One of the cool things about this whole digestion process is that it is happening - right now! - without needing to think about it.  I mean, you can think about it and affect it and consciously take steps to alter it but even if you don't do that, things are happening.

The vayu concept is a beautiful metaphor and it is not a metaphor at all because you can see it in yourself if you take a look - right now!

I have been thinking a lot about this process lately.  The training in Nashville at the end of June was deliberately designed to stir things up for us.  We have to experience for ourselves the effects of these practices in order to be able to offer them to others - just as in any other therapeutic training.  Perhaps what is different about this training is that it is done very consciously on so many levels.  We can watch it all happen: physically, mentally, emotionally, spiritually.  It's happening and we are watching it happen.  Noticing it and deliberately making note of it.  The process isn't always clear, however.  That is the edge that we work - you can only see as much as you see and the rest is dark.  Until it isn't dark anymore.

I was talking with my mentor teacher about my practice(s) and my ongoing questions about why I stay devoted to Ashtanga (this is NOT seen as a good thing in this tradition) and how my Zen practice fits into the whole picture.  It can get pretty murky and dark and complicated in my head.  Stuff happened in Nashville around these areas and I was trying to articulate how it was feeling to me at this point.  After I spoke for a bit, she said to me, "You don't need me to give you an asana practice - you can do that yourself.  In fact, the whole thing is for you to do for yourself.  You just need to say yes to it.  That's the whole practice.  You have to say Yes."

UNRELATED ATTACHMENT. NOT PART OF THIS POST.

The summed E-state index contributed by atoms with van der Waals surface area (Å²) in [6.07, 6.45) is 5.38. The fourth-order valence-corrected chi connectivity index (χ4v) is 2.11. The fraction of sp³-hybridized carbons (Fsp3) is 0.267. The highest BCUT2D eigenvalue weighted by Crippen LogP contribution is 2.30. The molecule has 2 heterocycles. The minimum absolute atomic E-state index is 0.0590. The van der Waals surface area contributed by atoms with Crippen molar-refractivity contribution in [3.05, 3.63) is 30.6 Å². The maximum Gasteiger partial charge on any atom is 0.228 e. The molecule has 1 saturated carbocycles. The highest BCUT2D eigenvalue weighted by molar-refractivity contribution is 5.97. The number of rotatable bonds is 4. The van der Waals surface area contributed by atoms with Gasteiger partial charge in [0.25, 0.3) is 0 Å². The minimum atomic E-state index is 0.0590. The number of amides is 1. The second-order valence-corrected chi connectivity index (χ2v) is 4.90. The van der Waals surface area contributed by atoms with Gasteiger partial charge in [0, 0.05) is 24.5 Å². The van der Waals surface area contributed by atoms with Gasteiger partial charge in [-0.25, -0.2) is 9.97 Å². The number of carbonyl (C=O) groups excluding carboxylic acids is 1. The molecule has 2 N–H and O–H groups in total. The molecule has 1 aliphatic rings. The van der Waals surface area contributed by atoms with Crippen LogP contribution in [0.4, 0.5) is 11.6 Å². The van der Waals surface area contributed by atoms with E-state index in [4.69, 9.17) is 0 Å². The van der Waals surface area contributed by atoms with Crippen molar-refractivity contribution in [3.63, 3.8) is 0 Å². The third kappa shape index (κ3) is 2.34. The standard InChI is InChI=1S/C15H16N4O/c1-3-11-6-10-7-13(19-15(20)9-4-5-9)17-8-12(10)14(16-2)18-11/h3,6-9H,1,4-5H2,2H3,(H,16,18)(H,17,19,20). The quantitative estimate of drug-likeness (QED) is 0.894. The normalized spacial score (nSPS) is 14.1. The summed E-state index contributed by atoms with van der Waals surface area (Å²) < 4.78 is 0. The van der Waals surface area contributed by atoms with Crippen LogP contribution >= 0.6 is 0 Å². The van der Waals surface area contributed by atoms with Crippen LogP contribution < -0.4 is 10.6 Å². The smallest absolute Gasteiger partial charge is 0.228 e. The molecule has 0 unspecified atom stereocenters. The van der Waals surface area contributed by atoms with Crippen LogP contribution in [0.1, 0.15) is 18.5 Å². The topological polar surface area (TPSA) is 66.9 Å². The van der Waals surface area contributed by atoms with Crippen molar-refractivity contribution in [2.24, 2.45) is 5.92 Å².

Once again, it all comes back to this.




Thursday, July 24, 2014

Friday, July 11, 2014

How To Use Time and Not Be Used By It

Two months in Newfoundland is not much time.  According to our current day, workaholic, blood-thirsty capitalistic society, two weeks is considered a long vacation and two months is unheard of - what are we, in France or something?  But stepping a little closer to reality, two months is not much time at all.  For a moment, let's set aside the point that I do not consider my time here "a vacation."  I consider being here to be central to my life as an artist - it is a rich, fertile, nourishing place.  Given all this and my limited time here this year, I decided to use the time as I would an artist residency.